Senate Republicans on Tuesday blocked for a second time in two days legislation that would require super PACs to disclose donations and expenditures of $10,000 or more within 24 hours. The DISCLOSE Act, which U.S. Senator Chris Coons (D-Del.) cosponsored, was a modest attempt at lessening the destructive impact the Citizens United decision is having on American elections.
"Transparency is critical for free and fair elections and for democracy to function," Senator Coons said during remarks on the floor on Monday night. "The people of this country -- the voters, the constituents, those whom we serve and those who hire and fire all who serve them in federal and state and local offices -- need to know who they represent, who is funding their campaigns, what goals they will pursue in office, and whether the ends serve their interests."
Senator Coons was one of more than two-dozen Democratic senators who lined up to speak on the floor about the DISCLOSE Act on Monday night.
"If the Citizens United case has tilted elections toward those with the money to buy them, the DISCLOSE Act is an opportunity to level the playing field a little bit," Senator Coons said. "Instead of with money, it arms voters with information."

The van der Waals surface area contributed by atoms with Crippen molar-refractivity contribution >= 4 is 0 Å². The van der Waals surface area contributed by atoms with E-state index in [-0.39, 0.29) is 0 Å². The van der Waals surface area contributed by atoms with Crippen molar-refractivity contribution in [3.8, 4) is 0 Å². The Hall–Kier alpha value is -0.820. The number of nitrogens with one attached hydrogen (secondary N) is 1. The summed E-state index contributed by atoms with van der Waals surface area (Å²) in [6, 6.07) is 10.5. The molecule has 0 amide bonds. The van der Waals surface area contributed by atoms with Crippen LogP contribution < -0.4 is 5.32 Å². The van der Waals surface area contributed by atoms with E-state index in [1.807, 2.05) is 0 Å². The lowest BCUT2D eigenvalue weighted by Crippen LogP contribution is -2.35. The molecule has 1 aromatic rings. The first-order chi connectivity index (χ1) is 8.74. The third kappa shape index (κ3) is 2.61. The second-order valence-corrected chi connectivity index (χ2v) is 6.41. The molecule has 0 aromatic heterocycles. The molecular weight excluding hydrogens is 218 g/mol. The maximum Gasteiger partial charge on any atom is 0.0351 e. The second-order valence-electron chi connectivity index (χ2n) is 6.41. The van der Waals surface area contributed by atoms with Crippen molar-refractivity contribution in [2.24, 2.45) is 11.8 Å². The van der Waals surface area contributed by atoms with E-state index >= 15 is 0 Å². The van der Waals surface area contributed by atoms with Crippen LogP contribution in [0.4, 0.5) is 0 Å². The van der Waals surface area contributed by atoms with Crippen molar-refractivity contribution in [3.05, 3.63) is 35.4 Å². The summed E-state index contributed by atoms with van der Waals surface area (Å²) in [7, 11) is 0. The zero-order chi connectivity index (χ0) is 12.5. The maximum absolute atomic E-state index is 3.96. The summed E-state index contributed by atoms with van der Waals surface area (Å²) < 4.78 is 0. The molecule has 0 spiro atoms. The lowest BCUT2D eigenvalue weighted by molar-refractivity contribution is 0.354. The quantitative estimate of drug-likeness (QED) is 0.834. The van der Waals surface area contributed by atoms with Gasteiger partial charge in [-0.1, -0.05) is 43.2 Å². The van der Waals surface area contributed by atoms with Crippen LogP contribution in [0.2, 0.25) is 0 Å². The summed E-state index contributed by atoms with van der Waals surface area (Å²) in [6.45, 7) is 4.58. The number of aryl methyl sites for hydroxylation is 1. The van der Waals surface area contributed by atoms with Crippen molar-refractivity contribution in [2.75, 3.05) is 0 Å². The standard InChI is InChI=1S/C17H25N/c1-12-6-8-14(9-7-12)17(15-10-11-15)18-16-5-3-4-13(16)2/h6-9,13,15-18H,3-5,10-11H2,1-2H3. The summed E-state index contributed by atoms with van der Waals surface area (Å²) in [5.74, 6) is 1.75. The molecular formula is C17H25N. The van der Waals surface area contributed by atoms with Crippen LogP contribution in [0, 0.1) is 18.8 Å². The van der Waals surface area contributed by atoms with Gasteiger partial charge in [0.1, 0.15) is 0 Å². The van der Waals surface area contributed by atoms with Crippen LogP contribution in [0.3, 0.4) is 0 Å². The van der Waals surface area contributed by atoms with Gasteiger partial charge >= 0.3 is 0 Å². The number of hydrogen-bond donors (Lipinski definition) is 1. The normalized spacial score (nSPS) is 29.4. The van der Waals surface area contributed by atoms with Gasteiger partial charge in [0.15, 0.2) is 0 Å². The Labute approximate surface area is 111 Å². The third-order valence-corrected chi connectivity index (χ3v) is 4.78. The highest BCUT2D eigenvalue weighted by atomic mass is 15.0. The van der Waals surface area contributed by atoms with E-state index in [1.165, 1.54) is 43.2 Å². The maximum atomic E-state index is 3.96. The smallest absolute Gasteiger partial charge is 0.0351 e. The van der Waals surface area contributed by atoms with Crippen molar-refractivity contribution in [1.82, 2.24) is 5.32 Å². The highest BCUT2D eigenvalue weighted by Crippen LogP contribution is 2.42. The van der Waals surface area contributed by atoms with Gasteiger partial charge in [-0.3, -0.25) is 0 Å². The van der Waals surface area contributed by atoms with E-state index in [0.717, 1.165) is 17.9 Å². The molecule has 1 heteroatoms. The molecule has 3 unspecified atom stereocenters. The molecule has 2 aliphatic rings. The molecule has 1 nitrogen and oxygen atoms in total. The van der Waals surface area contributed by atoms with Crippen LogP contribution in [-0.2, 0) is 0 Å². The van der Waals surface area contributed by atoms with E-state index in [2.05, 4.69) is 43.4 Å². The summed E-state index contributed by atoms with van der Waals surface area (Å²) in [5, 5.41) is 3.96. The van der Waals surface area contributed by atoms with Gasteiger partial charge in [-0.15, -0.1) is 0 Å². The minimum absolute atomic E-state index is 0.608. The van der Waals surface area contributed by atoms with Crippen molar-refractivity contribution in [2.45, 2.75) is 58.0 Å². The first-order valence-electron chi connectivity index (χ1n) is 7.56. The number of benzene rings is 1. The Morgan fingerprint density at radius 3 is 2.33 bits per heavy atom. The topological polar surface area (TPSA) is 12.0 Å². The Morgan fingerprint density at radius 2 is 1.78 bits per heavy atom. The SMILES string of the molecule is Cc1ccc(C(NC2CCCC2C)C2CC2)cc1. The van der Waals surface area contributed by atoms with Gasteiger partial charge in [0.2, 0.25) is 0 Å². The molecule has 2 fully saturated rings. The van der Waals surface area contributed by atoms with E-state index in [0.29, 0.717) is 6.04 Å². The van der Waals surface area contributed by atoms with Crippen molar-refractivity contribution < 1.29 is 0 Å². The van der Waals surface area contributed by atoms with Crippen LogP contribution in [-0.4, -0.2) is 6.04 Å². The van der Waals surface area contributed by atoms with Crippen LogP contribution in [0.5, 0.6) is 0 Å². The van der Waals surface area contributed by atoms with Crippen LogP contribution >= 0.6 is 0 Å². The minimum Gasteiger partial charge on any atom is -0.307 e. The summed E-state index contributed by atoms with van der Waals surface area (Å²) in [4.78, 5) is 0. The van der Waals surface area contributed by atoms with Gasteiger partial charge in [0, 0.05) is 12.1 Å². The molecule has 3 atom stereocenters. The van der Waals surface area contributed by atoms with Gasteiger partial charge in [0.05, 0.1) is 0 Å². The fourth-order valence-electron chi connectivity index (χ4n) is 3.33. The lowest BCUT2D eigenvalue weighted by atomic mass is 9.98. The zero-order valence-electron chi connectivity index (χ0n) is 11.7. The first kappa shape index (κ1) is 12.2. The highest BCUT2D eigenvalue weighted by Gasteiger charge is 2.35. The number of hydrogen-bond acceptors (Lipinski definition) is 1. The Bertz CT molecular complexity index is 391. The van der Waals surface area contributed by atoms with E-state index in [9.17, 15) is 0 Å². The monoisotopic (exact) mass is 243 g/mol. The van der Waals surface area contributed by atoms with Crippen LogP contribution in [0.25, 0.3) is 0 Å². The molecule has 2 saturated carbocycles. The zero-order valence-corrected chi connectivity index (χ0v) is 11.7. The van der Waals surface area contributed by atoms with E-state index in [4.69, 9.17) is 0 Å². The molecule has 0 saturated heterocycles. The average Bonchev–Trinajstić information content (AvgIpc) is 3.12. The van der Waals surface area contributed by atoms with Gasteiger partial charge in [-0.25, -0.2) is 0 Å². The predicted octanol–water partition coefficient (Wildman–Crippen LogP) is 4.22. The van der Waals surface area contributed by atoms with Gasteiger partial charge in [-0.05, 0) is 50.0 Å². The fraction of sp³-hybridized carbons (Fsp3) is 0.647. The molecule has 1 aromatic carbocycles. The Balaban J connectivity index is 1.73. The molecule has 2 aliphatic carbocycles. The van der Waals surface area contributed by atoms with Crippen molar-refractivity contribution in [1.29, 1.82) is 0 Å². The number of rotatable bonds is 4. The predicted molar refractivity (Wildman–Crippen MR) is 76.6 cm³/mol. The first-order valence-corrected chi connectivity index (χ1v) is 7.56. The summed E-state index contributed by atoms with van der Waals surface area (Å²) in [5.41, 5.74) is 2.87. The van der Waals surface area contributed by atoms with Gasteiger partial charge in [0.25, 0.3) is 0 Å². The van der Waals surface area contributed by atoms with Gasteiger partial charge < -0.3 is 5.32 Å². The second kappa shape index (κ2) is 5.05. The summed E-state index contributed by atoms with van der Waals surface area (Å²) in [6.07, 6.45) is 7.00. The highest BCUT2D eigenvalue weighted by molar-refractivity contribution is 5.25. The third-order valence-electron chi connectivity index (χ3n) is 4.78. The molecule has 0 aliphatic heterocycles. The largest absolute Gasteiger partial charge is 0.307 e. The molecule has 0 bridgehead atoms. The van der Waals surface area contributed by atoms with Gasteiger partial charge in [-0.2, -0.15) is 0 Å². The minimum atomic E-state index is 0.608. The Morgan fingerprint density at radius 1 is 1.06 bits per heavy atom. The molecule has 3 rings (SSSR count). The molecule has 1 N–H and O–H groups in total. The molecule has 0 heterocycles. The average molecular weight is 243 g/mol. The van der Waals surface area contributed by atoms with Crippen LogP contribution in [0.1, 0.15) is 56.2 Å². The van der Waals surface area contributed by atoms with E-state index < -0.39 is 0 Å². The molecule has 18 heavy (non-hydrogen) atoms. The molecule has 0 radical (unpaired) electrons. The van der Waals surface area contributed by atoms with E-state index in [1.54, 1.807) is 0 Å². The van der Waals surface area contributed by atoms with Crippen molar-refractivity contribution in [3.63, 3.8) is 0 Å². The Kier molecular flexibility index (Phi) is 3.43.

The relative anonymity afforded super PACs has, Senator Coons argued, allowed powerful special interests, corporations, and wealthy individuals to ratchet-up the negativity of political campaigns.
"These super PACs are not raising hundreds of millions of dollars to run campaign ads that are updates on the latest sports scores, or are filled with YouTube videos of sneezing pandas or yawning kittens," Senator Coons said. "These super PACs are gearing up to run the most negative possible campaign ads--the sorts of ads that can change hearts and minds because they have no accountability, because they have no one's name at the bottom line, because they feel free and are free to make the nastiest and most unfounded personal attacks. These super PACs are designed to divide us, and they are doing a great job."
Senate Republicans successfully prevented consideration of the DISCLOSE Act on Monday, lining up against the measure in a failed 51-44 vote. A procedural maneuver allowed a second attempt at consideration on Tuesday, but the bill ultimately failed by a vote of 53-45.
Senator Coons is also a cosponsor of a joint resolution introduced by U.S. Senators Tom Udall (D-N.M.) and Michael Bennet (D-Colo.) that would amend the Constitution to overturn the Supreme Court's ruling in the Citizens United case.